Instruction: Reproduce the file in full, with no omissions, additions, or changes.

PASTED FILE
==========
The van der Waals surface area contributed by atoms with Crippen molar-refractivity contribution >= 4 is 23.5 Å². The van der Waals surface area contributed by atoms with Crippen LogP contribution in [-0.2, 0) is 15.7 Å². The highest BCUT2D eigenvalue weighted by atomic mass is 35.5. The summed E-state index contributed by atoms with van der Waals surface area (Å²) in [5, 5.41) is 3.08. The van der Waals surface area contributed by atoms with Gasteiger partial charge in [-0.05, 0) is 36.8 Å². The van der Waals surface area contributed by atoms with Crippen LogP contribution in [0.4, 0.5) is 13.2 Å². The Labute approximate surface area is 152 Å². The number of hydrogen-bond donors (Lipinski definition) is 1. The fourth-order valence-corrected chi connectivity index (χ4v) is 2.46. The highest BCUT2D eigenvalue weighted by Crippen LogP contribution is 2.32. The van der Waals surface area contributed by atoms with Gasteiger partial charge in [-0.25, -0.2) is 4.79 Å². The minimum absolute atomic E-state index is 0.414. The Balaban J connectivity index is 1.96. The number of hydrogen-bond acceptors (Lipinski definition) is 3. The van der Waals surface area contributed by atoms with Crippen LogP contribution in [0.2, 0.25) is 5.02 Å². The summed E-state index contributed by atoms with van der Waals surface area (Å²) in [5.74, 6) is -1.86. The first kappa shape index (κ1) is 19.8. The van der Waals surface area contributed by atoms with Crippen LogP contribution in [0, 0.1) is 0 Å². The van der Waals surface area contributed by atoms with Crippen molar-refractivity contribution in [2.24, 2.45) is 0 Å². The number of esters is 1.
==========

The van der Waals surface area contributed by atoms with Crippen molar-refractivity contribution >= 4 is 23.5 Å². The van der Waals surface area contributed by atoms with Crippen LogP contribution in [-0.2, 0) is 15.7 Å². The highest BCUT2D eigenvalue weighted by atomic mass is 35.5. The summed E-state index contributed by atoms with van der Waals surface area (Å²) in [5, 5.41) is 3.08. The van der Waals surface area contributed by atoms with Gasteiger partial charge in [-0.05, 0) is 36.8 Å². The van der Waals surface area contributed by atoms with Crippen LogP contribution in [0.4, 0.5) is 13.2 Å². The Labute approximate surface area is 152 Å². The number of hydrogen-bond donors (Lipinski definition) is 1. The fourth-order valence-corrected chi connectivity index (χ4v) is 2.46. The highest BCUT2D eigenvalue weighted by Crippen LogP contribution is 2.32. The van der Waals surface area contributed by atoms with Gasteiger partial charge in [-0.25, -0.2) is 4.79 Å². The minimum absolute atomic E-state index is 0.414. The Balaban J connectivity index is 1.96. The number of hydrogen-bond acceptors (Lipinski definition) is 3. The van der Waals surface area contributed by atoms with Crippen LogP contribution in [0.2, 0.25) is 5.02 Å². The summed E-state index contributed by atoms with van der Waals surface area (Å²) in [5.74, 6) is -1.86. The first kappa shape index (κ1) is 19.8. The van der Waals surface area contributed by atoms with Crippen LogP contribution in [0, 0.1) is 0 Å². The van der Waals surface area contributed by atoms with Crippen molar-refractivity contribution in [2.24, 2.45) is 0 Å². The number of esters is 1.